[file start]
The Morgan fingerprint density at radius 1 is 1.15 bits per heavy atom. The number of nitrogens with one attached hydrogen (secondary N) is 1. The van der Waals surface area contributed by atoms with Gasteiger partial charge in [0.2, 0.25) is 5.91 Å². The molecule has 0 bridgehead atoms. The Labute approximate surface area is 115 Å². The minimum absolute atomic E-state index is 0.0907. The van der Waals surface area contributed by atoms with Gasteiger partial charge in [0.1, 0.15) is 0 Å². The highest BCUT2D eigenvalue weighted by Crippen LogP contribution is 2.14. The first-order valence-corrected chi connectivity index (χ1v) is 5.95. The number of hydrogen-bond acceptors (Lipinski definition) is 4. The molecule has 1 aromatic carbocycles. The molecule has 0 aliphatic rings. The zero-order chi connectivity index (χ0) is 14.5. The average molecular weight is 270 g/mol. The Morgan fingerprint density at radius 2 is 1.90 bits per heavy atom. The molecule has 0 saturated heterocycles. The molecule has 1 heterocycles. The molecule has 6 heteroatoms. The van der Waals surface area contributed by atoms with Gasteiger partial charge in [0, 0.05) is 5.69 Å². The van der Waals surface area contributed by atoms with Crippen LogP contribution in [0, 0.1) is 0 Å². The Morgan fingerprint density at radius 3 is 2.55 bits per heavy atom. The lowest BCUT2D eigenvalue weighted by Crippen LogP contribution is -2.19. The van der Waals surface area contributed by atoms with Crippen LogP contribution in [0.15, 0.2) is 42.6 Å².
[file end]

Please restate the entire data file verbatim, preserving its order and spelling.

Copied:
The Morgan fingerprint density at radius 1 is 1.15 bits per heavy atom. The number of nitrogens with one attached hydrogen (secondary N) is 1. The van der Waals surface area contributed by atoms with Gasteiger partial charge in [0.2, 0.25) is 5.91 Å². The molecule has 0 bridgehead atoms. The Labute approximate surface area is 115 Å². The minimum absolute atomic E-state index is 0.0907. The van der Waals surface area contributed by atoms with Gasteiger partial charge in [0.1, 0.15) is 0 Å². The highest BCUT2D eigenvalue weighted by Crippen LogP contribution is 2.14. The first-order valence-corrected chi connectivity index (χ1v) is 5.95. The number of hydrogen-bond acceptors (Lipinski definition) is 4. The molecule has 1 aromatic carbocycles. The molecule has 0 aliphatic rings. The zero-order chi connectivity index (χ0) is 14.5. The average molecular weight is 270 g/mol. The Morgan fingerprint density at radius 2 is 1.90 bits per heavy atom. The molecule has 0 saturated heterocycles. The molecule has 1 heterocycles. The molecule has 6 heteroatoms. The van der Waals surface area contributed by atoms with Gasteiger partial charge in [0, 0.05) is 5.69 Å². The van der Waals surface area contributed by atoms with Crippen LogP contribution in [0, 0.1) is 0 Å². The Morgan fingerprint density at radius 3 is 2.55 bits per heavy atom. The lowest BCUT2D eigenvalue weighted by Crippen LogP contribution is -2.19. The van der Waals surface area contributed by atoms with Crippen LogP contribution in [0.15, 0.2) is 42.6 Å².